Will I see the northern lights?
Everyone wants to know, even if they don’t ask. We of course hope that people who come here will see them, but we know that a high proportion of them won’t. The odds against are high.
First, the bad news
Many people arrive here excited by images of spectacular pink and green swirls over the skies of northern Sweden. If we have to disappoint them and tell them that recently no lights have been visible in the area – because there has been no solar or geomagnetic activity – they are insistent there must have been – they’ve seen them. At least on the web. But the date of the photo on the web is often the ‘photo upload’ date, not the date the lights were seen.
There’s no getting away from the fact that in a world where there seem to be so many tools at hand to control things around us, the northern lights are still unpredictable and elusive. Space weather forecasts will tell you about sun or geomagnetic activity, so you can sometimes get a rough idea of a period of a day or two when there is a higher chance. But, then, that ‘day or two’ can shift by a day, and – damn! – you’ve already caught the flight home.
But supposing the forecast holds, and there’s a high chance of activity on the day you are here?… Good, you’ve got through the first hurdle. The next hurdle, however, is when exactly in the 24 hours the activity is going to happen. You’re here, you’re on the look-out, but the lights may come and go very quickly so if you aren’t looking up at the sky at the right time when they appear you might be having a shower, eating your meal, picking your nose and reading old magazines.
But you’re determined – you will be outside, concentrating, focussed. But there’s another hurdle; it’s minus 18 degrees and after a while determination isn’t enough. If you’re in town, where you can come indoors to warm up in between watching sessions, then the lights will also be harder to see when they first appear. If you’re out of town and more in the dark, then the length of time you can watch and wait is shorter. A car helps, but the headlights of Swedish cars come on automatically with the engine, so you will have to sit in the car waiting with the heating off. Good luck.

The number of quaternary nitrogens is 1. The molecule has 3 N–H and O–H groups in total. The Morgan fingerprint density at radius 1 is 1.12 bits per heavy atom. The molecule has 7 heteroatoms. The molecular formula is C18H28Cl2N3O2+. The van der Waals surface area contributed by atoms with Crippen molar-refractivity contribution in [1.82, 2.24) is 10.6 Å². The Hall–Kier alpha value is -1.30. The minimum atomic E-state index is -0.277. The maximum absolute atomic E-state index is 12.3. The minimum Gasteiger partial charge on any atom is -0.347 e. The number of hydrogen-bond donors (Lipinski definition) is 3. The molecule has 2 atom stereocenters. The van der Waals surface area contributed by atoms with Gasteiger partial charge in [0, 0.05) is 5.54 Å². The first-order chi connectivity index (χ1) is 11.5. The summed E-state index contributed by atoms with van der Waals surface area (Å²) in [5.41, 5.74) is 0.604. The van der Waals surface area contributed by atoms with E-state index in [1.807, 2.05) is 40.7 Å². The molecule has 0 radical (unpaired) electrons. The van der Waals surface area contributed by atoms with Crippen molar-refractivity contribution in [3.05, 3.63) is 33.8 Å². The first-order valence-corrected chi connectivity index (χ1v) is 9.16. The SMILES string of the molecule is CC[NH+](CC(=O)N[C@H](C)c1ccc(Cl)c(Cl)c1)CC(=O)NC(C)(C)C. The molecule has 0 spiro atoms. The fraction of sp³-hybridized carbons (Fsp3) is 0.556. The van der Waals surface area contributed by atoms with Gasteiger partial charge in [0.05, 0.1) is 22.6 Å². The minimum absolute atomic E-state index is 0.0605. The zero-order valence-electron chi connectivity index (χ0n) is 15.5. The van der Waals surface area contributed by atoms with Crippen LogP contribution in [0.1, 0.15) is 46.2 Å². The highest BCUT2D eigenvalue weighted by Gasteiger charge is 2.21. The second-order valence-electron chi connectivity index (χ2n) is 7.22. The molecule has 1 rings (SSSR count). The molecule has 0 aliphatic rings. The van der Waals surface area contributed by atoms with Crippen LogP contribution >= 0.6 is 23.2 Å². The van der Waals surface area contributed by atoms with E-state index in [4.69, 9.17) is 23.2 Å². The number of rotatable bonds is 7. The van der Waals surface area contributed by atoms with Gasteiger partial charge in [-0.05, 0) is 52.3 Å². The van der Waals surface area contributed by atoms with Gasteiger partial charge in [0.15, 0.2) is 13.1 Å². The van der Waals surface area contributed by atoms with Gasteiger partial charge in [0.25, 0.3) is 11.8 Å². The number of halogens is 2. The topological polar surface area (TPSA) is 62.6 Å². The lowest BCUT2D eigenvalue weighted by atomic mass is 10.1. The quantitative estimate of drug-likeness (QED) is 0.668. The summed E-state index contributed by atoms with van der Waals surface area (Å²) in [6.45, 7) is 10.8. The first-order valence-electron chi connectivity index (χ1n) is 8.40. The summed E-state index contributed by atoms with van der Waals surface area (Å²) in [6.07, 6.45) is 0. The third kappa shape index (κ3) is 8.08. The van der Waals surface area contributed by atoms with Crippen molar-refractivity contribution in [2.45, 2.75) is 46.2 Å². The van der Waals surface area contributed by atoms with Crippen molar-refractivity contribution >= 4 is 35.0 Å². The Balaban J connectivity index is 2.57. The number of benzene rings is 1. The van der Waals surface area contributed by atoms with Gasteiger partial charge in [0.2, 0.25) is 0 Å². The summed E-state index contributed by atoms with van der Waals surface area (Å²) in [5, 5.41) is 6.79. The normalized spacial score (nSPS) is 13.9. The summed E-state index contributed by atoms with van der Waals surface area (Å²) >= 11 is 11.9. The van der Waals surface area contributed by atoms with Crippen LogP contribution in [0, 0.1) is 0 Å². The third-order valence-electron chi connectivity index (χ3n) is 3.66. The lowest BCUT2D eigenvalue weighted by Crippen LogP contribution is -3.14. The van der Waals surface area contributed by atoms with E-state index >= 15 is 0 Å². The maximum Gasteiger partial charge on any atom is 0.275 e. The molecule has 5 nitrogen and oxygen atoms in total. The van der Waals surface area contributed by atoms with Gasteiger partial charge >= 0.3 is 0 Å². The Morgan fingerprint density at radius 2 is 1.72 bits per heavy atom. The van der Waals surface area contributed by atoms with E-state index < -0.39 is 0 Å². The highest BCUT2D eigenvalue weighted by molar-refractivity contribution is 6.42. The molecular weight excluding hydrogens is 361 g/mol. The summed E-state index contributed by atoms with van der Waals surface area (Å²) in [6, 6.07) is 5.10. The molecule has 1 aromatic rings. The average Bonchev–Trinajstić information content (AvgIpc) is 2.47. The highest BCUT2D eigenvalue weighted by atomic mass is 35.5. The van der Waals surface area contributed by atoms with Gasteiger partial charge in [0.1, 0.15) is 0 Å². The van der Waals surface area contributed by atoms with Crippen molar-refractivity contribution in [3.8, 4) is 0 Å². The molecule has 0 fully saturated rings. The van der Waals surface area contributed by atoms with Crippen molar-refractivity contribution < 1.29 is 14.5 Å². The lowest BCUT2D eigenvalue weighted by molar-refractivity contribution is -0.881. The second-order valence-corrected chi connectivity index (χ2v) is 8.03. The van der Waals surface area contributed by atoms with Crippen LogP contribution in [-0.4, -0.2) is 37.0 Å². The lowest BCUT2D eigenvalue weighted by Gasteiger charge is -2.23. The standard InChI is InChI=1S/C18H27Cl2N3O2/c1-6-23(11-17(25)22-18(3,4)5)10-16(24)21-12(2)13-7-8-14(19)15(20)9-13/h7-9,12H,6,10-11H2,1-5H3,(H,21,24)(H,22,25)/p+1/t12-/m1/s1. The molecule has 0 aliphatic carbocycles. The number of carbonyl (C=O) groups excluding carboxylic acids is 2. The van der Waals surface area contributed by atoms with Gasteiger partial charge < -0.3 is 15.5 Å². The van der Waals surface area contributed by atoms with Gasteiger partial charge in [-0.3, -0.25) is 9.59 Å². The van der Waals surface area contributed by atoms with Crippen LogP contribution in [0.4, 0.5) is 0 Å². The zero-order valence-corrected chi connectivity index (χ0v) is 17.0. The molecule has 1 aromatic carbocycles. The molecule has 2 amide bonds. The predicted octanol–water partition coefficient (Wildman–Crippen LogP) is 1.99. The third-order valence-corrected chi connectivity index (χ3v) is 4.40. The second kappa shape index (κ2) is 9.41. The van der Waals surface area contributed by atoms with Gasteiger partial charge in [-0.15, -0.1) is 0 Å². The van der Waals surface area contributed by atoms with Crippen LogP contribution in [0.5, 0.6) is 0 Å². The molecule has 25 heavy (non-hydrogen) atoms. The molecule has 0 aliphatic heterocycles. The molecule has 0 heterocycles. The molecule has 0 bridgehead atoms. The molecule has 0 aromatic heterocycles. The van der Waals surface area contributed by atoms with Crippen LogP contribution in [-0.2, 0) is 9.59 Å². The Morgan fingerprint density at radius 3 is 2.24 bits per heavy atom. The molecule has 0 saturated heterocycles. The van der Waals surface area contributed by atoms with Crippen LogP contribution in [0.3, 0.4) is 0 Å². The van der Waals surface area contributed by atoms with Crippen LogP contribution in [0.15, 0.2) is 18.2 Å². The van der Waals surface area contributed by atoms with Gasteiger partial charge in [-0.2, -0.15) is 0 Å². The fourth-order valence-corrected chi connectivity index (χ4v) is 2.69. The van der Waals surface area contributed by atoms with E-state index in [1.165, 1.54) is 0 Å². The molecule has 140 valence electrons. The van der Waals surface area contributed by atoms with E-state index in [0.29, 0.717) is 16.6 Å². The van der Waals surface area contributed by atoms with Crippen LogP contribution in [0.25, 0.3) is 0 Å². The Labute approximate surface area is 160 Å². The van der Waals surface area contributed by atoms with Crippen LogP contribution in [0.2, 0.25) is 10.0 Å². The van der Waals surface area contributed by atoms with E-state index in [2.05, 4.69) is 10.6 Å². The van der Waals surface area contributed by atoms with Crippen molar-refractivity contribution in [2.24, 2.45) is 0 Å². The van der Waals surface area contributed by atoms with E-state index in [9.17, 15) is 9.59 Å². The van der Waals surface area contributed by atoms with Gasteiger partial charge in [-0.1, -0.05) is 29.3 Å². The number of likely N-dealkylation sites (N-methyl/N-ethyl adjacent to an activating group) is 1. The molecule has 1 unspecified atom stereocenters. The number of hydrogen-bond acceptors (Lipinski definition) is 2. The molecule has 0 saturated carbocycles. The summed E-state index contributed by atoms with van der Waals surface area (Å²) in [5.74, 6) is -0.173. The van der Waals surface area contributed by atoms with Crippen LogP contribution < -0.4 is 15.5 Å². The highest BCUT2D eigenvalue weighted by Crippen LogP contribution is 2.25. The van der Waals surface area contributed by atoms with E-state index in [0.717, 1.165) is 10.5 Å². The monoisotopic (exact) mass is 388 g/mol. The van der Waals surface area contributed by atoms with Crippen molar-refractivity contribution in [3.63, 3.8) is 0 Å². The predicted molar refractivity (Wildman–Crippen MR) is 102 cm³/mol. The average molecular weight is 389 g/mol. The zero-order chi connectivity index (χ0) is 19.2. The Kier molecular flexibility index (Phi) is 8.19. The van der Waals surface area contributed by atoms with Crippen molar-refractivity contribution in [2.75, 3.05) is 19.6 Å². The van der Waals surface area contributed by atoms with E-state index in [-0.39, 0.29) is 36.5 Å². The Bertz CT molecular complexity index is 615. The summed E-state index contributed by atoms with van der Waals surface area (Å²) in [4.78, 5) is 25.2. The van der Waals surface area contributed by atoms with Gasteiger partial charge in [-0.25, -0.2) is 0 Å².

But suppose you are in luck – you are in the right place, at the right time, with the right clothes on, and the lights appear! Hurrah! But unfortunately you can’t see them because the sky – clear for the last four hours – has now clouded over and remains that way for the rest of the night, or at least until 4am, by which time you have long since succumbed to sleep.
There has to be a way around this, you reason. There must be people who can help. And there are plenty of people out there really keen to help you. But has there ever been such a clear tourist anachronism as a ‘Northern Lights Tour’? Unless they’re a mixture of Santa/Richard Branson (can take you above any clouds) and God (know exactly when the lights will appear) this kind of tour is like offering ‘A Sunny Day in Bournemouth’, only much much less likely.
These tours are based on two false ideas: that the lights can be predicted to be seen at certain times, and that the lights can be seen in certain places and not others. I think we’ve covered the first one. The second one is trickier. The only part of that one that is true is that it is easier to see them if it is darker. So no question, if they happen to appear when you are out on your dog-sled tour on a frozen lake with no artificial light, bingo! But what’s the chance of that? We’ve had people stay with us who have walked back to a particular spot in Kiruna, because someone else saw the lights there. It doesn’t work like that. In fact the whole of the north of the globe gets them, or not, with a variation only on which side of the globe you are, and whether it is dark there or not.
There’s an idea that one can chase the northern lights. Again, this is only partly true. The lights appear in the sky that night, at a certain latitude, or not – it won’t matter if you are in Tromsö or Kiruna. But what will matter is if it is cloudy – then you can ‘chase’ the clearer weather, and so see the lights. Sometimes the lights appear only in one direction, so you might have a better chance of seeing them if there isn’t a mountain or town in the way of your view. But that direction is usually north, so chasing isn’t usually necessary – you should just begin in the right place. And being higher up doesn’t help either..
So what’s the good news?
The good news is that although a lot of people who come here don’t see the northern lights, most of them nonetheless go home feeling ok about this. Surprised? So were they.
For all this talk about northern lights – and they are wonderful when they appear – there are other kinds of lights up here that we think are rather overlooked. Twilight is beautiful – the flat top of the earth means that dusk and dawn are long. Then there are all the other effects in the sky caused by ice crystals, the angle of the sun shining upwards, the effect of the nearby mountains on the clouds – it can be magical, even without the northern lights. (Read the entry – ‘Twilight and other magic light’).